Civil Rights Day visitor speaks his mind

Russ Pressley, University of Alaska Anchorage's AHAINA (African-American, Hispanic, Asian, International and Native American) Student Programs coordinator, and Dr. Eric Abercrumbie, this year's visiting speaker for Civil Rights Day, have something in common. They both belong to a think tank. Abercrumbie is the national president of the John D. O'Bryant Think Tank for Black Professionals in Higher Education on Predominantly White Campuses (JDOTT), a national organization. Pressley met Abercrumbie through his own role in JDOTT as the program's vice president before he invited him to speak on campus.

Pressley said the non-profit organization JDOTT helps him, as a black man, work at UAA, a mostly white university. �Abercrumbie, who teaches as an adjunct professor at the University of Cincinnati's Department of African American Studies in Ohio, is a strong inspirational speaker. His booming voice at the Student Leadership Luncheon on Jan. 12 did not hold back in telling of the work that still needs to be done in race relations and the hope that exists.

UC, where Abercrumbie has worked since 1972, offers numerous courses in African American studies—from Introduction to the Black Experience to doctoral level courses, such as Exploring Sexism and White Racism. The school even teaches several Swahili courses. Abercrumbie said the courses he teaches focus on the black male experience.

Much like Pressley's job, Abercrumbie directs the African American Cultural and Research Center, as well as the Office of Ethnic Programs and Services at UC.

Abercrumbie got his inspiration to help others through getting fired from his first professional job. “It was a price I paid for bringing together diverse people,” he said.

In 1991, he helped open the Cultural Center at UC because “black students on our campus said the university was not sensitive to our needs. The students convinced the university that they needed a home away from home.” The students got articles from the school newspapers that showed how they had been victimized. “The Cultural Center was established by the university to show, `We hear you and we're here to make a difference.'”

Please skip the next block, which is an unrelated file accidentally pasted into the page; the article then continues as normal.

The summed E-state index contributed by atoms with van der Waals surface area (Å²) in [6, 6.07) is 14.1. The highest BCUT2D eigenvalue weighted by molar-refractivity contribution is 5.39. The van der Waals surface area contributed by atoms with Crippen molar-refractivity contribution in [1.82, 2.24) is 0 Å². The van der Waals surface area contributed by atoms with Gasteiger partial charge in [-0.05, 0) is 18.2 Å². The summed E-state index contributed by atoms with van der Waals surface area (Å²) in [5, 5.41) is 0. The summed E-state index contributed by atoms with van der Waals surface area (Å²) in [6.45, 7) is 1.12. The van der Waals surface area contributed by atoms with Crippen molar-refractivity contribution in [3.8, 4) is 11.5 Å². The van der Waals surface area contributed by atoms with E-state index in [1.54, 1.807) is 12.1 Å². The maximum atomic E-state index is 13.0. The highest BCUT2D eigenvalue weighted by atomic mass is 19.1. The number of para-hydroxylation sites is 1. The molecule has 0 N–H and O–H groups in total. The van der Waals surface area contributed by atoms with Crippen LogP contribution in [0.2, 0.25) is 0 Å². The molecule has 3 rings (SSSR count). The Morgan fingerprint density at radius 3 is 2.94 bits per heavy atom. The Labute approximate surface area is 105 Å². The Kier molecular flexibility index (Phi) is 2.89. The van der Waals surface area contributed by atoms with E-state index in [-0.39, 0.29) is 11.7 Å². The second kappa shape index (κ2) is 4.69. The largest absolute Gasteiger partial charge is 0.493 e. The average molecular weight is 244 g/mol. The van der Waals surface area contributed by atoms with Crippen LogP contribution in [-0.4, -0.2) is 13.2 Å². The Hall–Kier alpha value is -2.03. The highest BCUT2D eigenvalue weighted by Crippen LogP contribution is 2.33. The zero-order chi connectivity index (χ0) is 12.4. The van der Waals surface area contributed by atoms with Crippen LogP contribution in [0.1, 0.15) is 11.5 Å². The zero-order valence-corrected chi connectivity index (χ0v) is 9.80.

Though the influx of students to AHAINA Student Programs is fairly low, Abercrumbie says this is not unusual. “There should be more students utilizing our services,” he said. He quoted several reasons why they don't. “It could be a lack of leadership. Students sometimes—I don't like to use the word `apathy' but… Also, some folks don't want the stigma.”

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He stressed the need for people to go out of their way to integrate with one another—to take the initiative in meeting people different from themselves. He called this “breaking the silence” and said that most people don't. “We'd rather just be quiet,” he said.

“People getting to know people is important. I don't think we can live in an all-black world. I don't think we can live in an all-white world,” Abercrumbie said.

Still, even if we get to know many people of other races than ourselves, “we're not going to love each other,” he said. Rather, he advocates for a “peaceful coexistance.”

Requiring all students to take classes on ethnic diversity is another thing Pressley and Abercrumbie agreed upon. “Yes, definitely,” Abercrumbie said. “I think to be required to take something in that area is as important as being required to take math.”

Pressley said people cannot afford to miss these classes since workplaces are becoming more and more diverse. “Employers will expect it,” he said.

The recent presidential election, though, causes Abercrumbie great concern. “I think this election is a step backwards. If we look at this last election, we clearly saw people of color divide with white folk. People are challenging affirmative action, race programs,” he said. “If you saw, after the election, what black people said about their faith in Bush…Nobody wants to deal with it (race).”

 It's not easy to face race issues. Abercrumbie said the three most difficult subjects for people to talk about are No. 1 race relations, No. 2 homosexuality and No. 3 abortion. “Most of this country's still segregated. Your mayor (George Wuerch) was sharing with me that there's no black community here, no white community. But I guarantee that if I stay here long enough, I'll find them,” he said.

Abercrumbie said that even the leaders of color that President Bush appointed have been disappointing to the black community. “(Gen.) Colin Powell was more of a white community hero than a black one. At least Clinton had people who could go into black communities and be successful. No one that Bush has appointed yet could.”

“If I were George Bush, I would set up a nonpartisan commission on race,” he said.

The message Abercrumbie leaves with UAA is that there is still hope for the future. “I think we have to be honest that we have made progress,” he said.

But he is concerned about the next 10 years. “We quit working on race issues. That's why I think college is so important. We have to be hopeful for our children.”